CHARLOTTE – James Bradberry's second season wasn't supposed to go like this.
Moments after the Panthers' playoff loss in New Orleans, the preseason's popular breakout candidate at cornerback stood alone in a corner of the visitors' locker room quietly packing his travel bag. The final image of his up-and-down season – an unsuccessful attempt to knock the ball away from Ted Ginn Jr., whose 80-yard touchdown gave the Saints a lead they'd never lose.
"It was no one's fault," Bradberry said before quickly changing course. "I went for the ball and missed, so at the end of the day it's my fault."
No, it wasn't. But the accountability is noble.
Coming into the season, the hype around Bradberry wasn't unwarranted. In 2016, he went from an unknown Samford product to shadowing Julio Jones and Mike Evans. And for what it's worth, Pro Football Focus named Bradberry their top-ranked rookie cornerback.
This season, though, he finished with the site's 110th ranking at the position – one spot ahead of Kevon Seymour and 21 behind Daryl Worley, who spent most of his sophomore year splitting snaps with Seymour.
"Life changing," Worley said last week when asked about his disappointing season. "It changed me for the better. I will always look back on it as one that I will remember. Maybe that strength stems from now having a son and an attitude that he should never see me weak so he should never feel weak."
While Bradberry and Worley didn't become what many expected in 2017, it wasn't a wasted season. Good or bad, experience is always valuable. They also seemed to shore things up in December, including a two-week stretch where the ball skills they had hoped to improve finally showed up.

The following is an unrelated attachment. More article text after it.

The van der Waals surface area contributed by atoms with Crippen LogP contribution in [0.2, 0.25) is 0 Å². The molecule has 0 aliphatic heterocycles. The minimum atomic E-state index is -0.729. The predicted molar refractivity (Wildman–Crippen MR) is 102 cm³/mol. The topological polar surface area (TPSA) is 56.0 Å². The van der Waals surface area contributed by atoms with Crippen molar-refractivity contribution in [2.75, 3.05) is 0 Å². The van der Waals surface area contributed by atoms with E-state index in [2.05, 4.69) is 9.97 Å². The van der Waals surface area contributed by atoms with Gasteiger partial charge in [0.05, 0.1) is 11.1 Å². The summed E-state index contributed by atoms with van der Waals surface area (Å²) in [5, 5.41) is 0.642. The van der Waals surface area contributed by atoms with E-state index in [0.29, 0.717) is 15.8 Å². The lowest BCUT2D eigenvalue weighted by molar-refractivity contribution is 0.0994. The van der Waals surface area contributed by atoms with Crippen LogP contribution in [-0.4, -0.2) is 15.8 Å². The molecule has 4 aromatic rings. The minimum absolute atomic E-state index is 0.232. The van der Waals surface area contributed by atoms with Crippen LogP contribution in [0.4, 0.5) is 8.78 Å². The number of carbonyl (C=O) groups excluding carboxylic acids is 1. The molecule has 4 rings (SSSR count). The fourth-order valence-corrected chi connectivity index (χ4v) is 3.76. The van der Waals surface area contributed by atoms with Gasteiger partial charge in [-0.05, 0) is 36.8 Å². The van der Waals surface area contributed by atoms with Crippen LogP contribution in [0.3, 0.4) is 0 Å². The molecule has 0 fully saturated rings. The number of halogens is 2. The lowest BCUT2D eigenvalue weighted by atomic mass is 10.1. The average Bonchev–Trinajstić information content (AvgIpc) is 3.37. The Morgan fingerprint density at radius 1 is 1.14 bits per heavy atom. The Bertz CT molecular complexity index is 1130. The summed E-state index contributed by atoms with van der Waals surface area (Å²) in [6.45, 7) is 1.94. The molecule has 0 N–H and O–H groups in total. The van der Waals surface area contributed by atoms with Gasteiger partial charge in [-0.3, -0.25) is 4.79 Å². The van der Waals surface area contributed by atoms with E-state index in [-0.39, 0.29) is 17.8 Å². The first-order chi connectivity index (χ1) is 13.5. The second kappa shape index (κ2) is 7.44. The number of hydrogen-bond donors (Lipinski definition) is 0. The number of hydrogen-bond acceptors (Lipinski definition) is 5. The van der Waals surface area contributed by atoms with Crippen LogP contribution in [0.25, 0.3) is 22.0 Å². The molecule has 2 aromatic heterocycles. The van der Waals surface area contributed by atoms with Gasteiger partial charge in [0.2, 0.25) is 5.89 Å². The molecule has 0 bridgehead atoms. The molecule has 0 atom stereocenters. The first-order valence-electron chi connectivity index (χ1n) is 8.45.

Against the Vikings, Worley picked off the first pass by a Carolina corner all season. Bradberry then doubled that total. A week later, they each intercepted Packers quarterback Aaron Rodgers, a feat Worley foreshadowed in an Instagram post featuring Bradberry.
But after two seasons of stories that have usually tied the 2016 draftees together, it's clear Worley is at least somewhat tired of that sentiment.
"We're two individual players and we can't always be linked together," he said. "There's going to be games where I'm going to have a bad game and he's going to have a bad game."
And there will be games when they're each good or bad. What's key now is learning how to be the former more often than not.
"I just played inconsistent," Bradberry said. "At times I made great plays and sometimes I played terrible."
Despite the rocky season, there's still reason to be optimistic about both corners.
Bradberry has all the skills to be an elite corner, and he's just 24.
"It didn't go as planned," he said of his second season, "but I think I have something to build off of."
Worley, meanwhile, finished the year as the second-youngest Panther on the active roster.
"It's over with now," said Worley, who turns 23 next month. "The past is the past and I've moved forward from it."